It was almost time. When she had fed enough and was content that she had performed the required checks, Helena spun around in the lander’s cockpit and floated back towards the hatch that led back into the bulky hab modules. These huge cylinders spun around a central axis, driven by vented heat from the ramjet, to give the illusion of luna-equivalent gravity, at least on the curved outer walls. That was where the humans lived. They were both cargo and crew, an integral part of the closed ecosystem of The Spear, as well as its main beneficiaries. The hab domes were filled with a soup of liquid water and algae, running in tubes along the exterior walls. They absorbed the thin compressed light of the stars, photosynthesising away, producing a nutritious pulp for the humans to eat. Then, their waste was processed back into the system, used as fertiliser to grow more algae to replenish what they ate. The humans tended their crop diligently. Nothing was wasted. When one of them died, they went into the reclamation vat too. It was ghoulish, even by the standards of Helena’s kind, but it was the only way to survive out here. The alternative was hauling supplies all the way to their destination, or the unproven technology of cryogenic hibernation. Helena’s role was to command the ship itself. She was responsible for the technology, and for the integrity of the mission as a whole. Her long life made her ideal, and the only supplies she required were a regular contribution from the humans – it was their blood that filled the packs she fed from.

Going from the cockpit of the lander to the hab modules was always disorientating as she moved from weightlessness to the noticeable pull of centripetal force. Relatively little of the ship was given over to living space. Humans raised on Earth, or even in one of the main orbitals, would have found it unbearably cramped. These willowy creatures knew no other life though. There were around a dozen of them. Helena had known the original crew – their ancestors – by name, but two generations removed from the early years of the mission and their odd, stretched faces had all blurred into one. Like the cramped conditions, she had been a constant in their lives such that her passage through their habitat went unremarked, despite their physical differences. These humans had been conceived, born and raised in the weak gravity of The Spear and their spindly limbs and strange, rolling gait were evidence of that. Their bones were almost hollow, the calcium having leaked out of their urine since they were infants. The irony of it all was that, despite their epochal journey through space, they would not be the ones who would settle their new world. That honour belonged to the even more precious cargo at the rear of the modules, that Helena now loped towards with great, floating moon-strides.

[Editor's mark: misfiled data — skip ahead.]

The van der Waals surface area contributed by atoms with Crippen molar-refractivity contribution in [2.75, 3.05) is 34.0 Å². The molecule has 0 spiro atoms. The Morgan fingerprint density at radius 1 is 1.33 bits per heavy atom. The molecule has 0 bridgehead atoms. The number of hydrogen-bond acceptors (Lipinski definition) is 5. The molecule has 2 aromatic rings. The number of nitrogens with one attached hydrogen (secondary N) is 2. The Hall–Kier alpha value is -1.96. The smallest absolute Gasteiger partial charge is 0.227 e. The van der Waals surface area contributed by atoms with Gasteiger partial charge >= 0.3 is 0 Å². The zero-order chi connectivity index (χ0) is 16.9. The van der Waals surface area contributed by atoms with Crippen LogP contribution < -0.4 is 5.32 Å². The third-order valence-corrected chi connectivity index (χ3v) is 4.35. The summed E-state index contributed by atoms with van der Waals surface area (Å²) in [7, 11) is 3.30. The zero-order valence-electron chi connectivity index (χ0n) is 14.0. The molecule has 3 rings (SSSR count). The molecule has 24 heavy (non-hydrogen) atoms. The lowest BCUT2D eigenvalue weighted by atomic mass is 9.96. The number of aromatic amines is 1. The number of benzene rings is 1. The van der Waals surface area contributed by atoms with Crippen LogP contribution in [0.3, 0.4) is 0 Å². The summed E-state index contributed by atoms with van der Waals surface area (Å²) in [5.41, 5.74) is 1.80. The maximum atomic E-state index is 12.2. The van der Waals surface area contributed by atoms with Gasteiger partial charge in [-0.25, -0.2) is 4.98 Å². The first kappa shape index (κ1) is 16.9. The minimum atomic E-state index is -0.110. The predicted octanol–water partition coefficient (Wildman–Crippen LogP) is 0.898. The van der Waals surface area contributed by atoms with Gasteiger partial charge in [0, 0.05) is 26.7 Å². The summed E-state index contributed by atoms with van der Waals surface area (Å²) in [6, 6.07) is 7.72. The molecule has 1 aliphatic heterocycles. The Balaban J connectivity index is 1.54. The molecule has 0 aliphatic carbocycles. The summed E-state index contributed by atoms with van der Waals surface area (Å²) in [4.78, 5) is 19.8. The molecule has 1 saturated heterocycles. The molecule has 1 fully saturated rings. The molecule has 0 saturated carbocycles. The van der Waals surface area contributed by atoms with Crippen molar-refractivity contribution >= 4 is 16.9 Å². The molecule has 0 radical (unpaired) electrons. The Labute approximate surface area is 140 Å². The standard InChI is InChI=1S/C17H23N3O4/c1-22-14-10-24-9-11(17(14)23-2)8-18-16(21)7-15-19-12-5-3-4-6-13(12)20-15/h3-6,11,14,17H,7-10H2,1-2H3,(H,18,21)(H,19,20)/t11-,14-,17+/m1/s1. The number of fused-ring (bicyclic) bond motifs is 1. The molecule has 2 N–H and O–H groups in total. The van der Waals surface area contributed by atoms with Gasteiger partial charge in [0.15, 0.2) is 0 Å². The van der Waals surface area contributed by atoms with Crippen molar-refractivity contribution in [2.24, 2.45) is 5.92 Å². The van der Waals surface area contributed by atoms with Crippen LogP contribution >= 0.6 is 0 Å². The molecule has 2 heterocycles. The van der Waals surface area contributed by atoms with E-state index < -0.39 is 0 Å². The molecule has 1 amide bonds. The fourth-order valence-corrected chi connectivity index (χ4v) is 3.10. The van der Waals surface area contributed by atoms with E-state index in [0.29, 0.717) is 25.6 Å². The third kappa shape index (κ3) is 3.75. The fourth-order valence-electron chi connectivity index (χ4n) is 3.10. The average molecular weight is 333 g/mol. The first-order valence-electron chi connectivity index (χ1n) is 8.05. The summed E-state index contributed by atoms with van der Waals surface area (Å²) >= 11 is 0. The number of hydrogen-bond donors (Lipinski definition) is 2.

This was another check she had to perform, twice daily. She, with her knowledge and experience, was a safeguard against the failings of the humans. Their reverence for the cold storage section of the ship was almost religious. It was the focus of their entire existence. Helena too had developed an odd respect for the vials and machineries that lurked there in the freezing darkness. In it, was the potential of the entire human species. Bank upon bank of embryos, and the means to bring them to maturity in artificial wombs. They would be deployed on the surface of the world they had been sent to colonise so they could develop naturally, in Earth-like gravity, and then these stretched-out moon people would instruct them in the business of living and mastering their alien environment, guiding them from the orbiting modules. If they were to land on the planet themselves, they would die in weeks, their frail bodies crushed by the unfamiliar gravity. But when they did finally die in orbit, these travelling humans, that would be the end of their genetic line. Their lives were utterly devoted to the mission, from conception to death. But only Helena had the immortal perspective to understand that. Her role, as with her people back in the comforting lap of the Solar System, was to be an overseer of the new colony; the first of Earth’s interstellar outposts. They were pioneers, but no terrestrial explorer could have dreamed they would journey through the stars like this.